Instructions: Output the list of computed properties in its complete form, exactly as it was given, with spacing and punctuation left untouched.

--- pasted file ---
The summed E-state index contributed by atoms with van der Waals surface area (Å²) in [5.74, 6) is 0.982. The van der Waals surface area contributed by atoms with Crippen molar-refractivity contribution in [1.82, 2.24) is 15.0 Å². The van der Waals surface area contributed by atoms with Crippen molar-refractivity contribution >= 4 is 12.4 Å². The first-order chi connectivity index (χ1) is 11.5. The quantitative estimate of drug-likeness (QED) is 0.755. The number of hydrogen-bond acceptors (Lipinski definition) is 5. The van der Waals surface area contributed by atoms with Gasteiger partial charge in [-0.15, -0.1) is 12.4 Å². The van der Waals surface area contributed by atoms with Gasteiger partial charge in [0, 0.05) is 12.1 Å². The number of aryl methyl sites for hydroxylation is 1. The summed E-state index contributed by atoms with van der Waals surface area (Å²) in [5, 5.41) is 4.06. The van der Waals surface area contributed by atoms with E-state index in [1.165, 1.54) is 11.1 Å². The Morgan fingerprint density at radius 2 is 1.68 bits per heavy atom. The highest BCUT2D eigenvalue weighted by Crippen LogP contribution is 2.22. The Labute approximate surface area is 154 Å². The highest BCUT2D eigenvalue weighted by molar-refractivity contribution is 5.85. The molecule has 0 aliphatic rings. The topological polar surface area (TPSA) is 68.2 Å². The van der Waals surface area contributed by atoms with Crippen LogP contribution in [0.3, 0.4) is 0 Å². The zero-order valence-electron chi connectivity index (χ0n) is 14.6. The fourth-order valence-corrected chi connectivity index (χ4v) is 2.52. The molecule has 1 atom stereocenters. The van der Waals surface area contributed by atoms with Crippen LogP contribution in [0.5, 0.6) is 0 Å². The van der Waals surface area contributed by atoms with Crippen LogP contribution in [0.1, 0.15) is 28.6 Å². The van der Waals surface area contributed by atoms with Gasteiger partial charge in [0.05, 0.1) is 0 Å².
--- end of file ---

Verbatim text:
The summed E-state index contributed by atoms with van der Waals surface area (Å²) in [5.74, 6) is 0.982. The van der Waals surface area contributed by atoms with Crippen molar-refractivity contribution in [1.82, 2.24) is 15.0 Å². The van der Waals surface area contributed by atoms with Crippen molar-refractivity contribution >= 4 is 12.4 Å². The first-order chi connectivity index (χ1) is 11.5. The quantitative estimate of drug-likeness (QED) is 0.755. The number of hydrogen-bond acceptors (Lipinski definition) is 5. The van der Waals surface area contributed by atoms with Gasteiger partial charge in [-0.15, -0.1) is 12.4 Å². The van der Waals surface area contributed by atoms with Gasteiger partial charge in [0, 0.05) is 12.1 Å². The number of aryl methyl sites for hydroxylation is 1. The summed E-state index contributed by atoms with van der Waals surface area (Å²) in [5, 5.41) is 4.06. The van der Waals surface area contributed by atoms with E-state index in [1.165, 1.54) is 11.1 Å². The Morgan fingerprint density at radius 2 is 1.68 bits per heavy atom. The highest BCUT2D eigenvalue weighted by Crippen LogP contribution is 2.22. The Labute approximate surface area is 154 Å². The highest BCUT2D eigenvalue weighted by molar-refractivity contribution is 5.85. The molecule has 0 aliphatic rings. The topological polar surface area (TPSA) is 68.2 Å². The van der Waals surface area contributed by atoms with Crippen LogP contribution in [0.3, 0.4) is 0 Å². The zero-order valence-electron chi connectivity index (χ0n) is 14.6. The fourth-order valence-corrected chi connectivity index (χ4v) is 2.52. The molecule has 1 atom stereocenters. The van der Waals surface area contributed by atoms with Crippen LogP contribution in [0.5, 0.6) is 0 Å². The van der Waals surface area contributed by atoms with Crippen LogP contribution in [0.1, 0.15) is 28.6 Å². The van der Waals surface area contributed by atoms with Gasteiger partial charge in [0.05, 0.1) is 0 Å².